Reverse logistics is a term that captures the life cycle of a product after it gets to the end user. This could deal with how the customer uses or disposes of the product as well as its packaging. The biggest consideration for companies—when it comes to reverse logistics—is returns. If you don’t already have a plan for managing returns, you are late to the game. The good news is you have Hughes by your side to understand how to manage reverse logistics and stop hemorrhaging money due to the inevitable returns.
Reducing returns is Step 1
A surprising 20% of ecommerce returns are the result of shipping damage. That is a high rate considering the strategies and products available for companies shipping product to the end user. In other words, by simply changing the void-fill or rethinking how the carton is sealed, a company can dramatically reduce the amount of damaged product going to customers.
A second reason that people return items is that they received the wrong item. This is another easy to solve problem in the warehouse with an efficient and properly managed packaging line. At Hughes, we have helped our customers to ensure they are shipping the right products by using vision systems to analyze each package.
A third and final reason that people return products involve the product not meeting the customer’s needs. Whether it was the wrong size or they just didn’t like it, this is a very common reason for returns in ecommerce. Consider your online purchasing process and ensure that your website clearly communicates what the product is and what the customer is getting. Is there enough detail for your customer to make an accurate decision before they press the buy button?
Regardless of the reason for return, it’s important to note that nearly 70% of people won’t even purchase from a brand that doesn’t allow returns. If you even want a chance to capture your customers, it’s important to allow returns, but have an efficient reverse logistics process to manage the coordination that comes with the return process.
Addressing the Increase in Ecommerce
With the rise in ecommerce purchases, companies are dealing with a rise in returns. Couple that with the fact that ecommerce purchases are 3x more likely to be returned than purchases in retail stores, and you are dealing with a lot of returns. Typically in these scenarios, the product is simply not what the customer was expecting. For instance, if a customer can’t decide between two different shoes, they will order both and return the one they don’t want, at no loss to the customer. It’s also hard to gauge sizes, so a customer could order a medium and a large and return the one that doesn’t fit.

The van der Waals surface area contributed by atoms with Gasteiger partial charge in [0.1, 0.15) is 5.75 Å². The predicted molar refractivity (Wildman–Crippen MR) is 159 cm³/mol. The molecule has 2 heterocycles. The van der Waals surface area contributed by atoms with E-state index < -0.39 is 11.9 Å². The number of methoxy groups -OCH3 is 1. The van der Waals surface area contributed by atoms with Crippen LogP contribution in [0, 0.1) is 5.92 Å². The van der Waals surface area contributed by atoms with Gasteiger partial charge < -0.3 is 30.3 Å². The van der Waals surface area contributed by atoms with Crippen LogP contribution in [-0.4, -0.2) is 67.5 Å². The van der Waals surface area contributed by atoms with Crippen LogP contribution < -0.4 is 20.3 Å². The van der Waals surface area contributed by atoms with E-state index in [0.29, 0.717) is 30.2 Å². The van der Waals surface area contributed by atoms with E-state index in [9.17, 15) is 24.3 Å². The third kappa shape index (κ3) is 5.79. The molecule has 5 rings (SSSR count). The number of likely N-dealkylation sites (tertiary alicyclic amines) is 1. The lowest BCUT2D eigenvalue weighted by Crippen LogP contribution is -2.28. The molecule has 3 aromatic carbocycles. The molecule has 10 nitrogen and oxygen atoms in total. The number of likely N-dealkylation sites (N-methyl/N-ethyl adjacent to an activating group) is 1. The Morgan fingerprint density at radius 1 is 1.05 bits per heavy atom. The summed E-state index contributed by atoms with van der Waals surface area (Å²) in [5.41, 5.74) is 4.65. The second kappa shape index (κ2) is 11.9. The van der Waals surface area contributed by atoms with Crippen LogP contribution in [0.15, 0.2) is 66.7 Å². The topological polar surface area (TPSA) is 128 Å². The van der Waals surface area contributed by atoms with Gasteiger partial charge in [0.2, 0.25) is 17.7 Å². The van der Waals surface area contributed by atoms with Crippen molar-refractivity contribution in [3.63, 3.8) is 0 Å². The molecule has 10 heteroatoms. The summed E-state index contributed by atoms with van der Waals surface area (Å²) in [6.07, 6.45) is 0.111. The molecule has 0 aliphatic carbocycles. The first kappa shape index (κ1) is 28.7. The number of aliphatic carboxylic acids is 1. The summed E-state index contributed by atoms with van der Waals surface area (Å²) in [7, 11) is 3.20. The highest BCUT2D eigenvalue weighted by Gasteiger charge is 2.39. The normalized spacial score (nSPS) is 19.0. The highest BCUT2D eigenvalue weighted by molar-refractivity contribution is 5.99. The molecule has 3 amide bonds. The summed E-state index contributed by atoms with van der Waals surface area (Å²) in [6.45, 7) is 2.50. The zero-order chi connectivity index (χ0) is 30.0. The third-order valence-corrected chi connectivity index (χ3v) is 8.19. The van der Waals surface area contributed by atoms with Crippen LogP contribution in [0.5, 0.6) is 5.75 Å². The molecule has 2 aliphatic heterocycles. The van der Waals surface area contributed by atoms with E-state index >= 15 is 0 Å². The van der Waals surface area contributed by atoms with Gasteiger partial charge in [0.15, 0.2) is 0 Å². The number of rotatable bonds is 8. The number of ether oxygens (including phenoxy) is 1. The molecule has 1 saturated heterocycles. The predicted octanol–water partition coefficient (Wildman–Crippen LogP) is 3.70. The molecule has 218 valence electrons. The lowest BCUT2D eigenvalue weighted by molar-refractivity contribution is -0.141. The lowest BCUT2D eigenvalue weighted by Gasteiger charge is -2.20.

The recent explosion in ecommerce purchasing is another reason why time is of the essence for getting your reverse logistics in order. At Hughes, we help our customers to analyze the reverse logistics process for their own businesses and prepare a proper plan of action.
Remaining Profitable and Managing Reverse Logistics
One major way to improve reverse logistics is to implement equipment for automated box cutting. With the ABOT box cutter, you can improve throughput, reduce labor and costs, and increase safety. The machine can handle cutting random box sizes at pre-programmed heights and depths, all while keeping contents safe.
You may also need to consider rearranging your warehouse to accommodate returns. Items that are returned need to be taken out of the box, analyzed for damage, and a decision must be made on whether it gets disposed of or remerchandised for resell. Having a designated space in the warehouse, and a designated team to manage this, may be essential if you have a high rate of returns.
Another consideration is how you manage your customers. It is critical that you have a way to track who is returning and how often they are returning. This has become popular for companies that sell items like clothing and jewelry. Unfortunately, customers will purchase and use for a short period of time then return the item when they’re done. Or, they will treat the online purchase as a chance to “try it on” then return what they don’t want.
Supplement and vitamin companies are also vulnerable to fraud issues around returns. Consider the scenario where a customer purchases an $80 bottle of a particular supplement, replaces the pills with a fraudulent pill (that maybe costs $1 per bottle), and returns to the vendor for a full refund. The customer is actually profiting from the purchase.
As a result of the aforementioned crimes and misuses, companies have introduced maximum number of returns per customer and high-level monitoring on how customers are utilizing the return policy.
Making Decisions about Return Logistics
Ultimately every company that is selling goods has to consider the entire life cycle of their products, even after they reach the end user. As you can see, the life cycle of your product doesn’t end when it gets to the customer. In scenarios where the customer wants to return the product, companies need to be standing guard to manage the return and ensure they are maintaining profitability.
If you are unsure about how to approach returns, or if you are looking to introduce equipment to manage the return process, contact a Hughes reverse logistics expert today.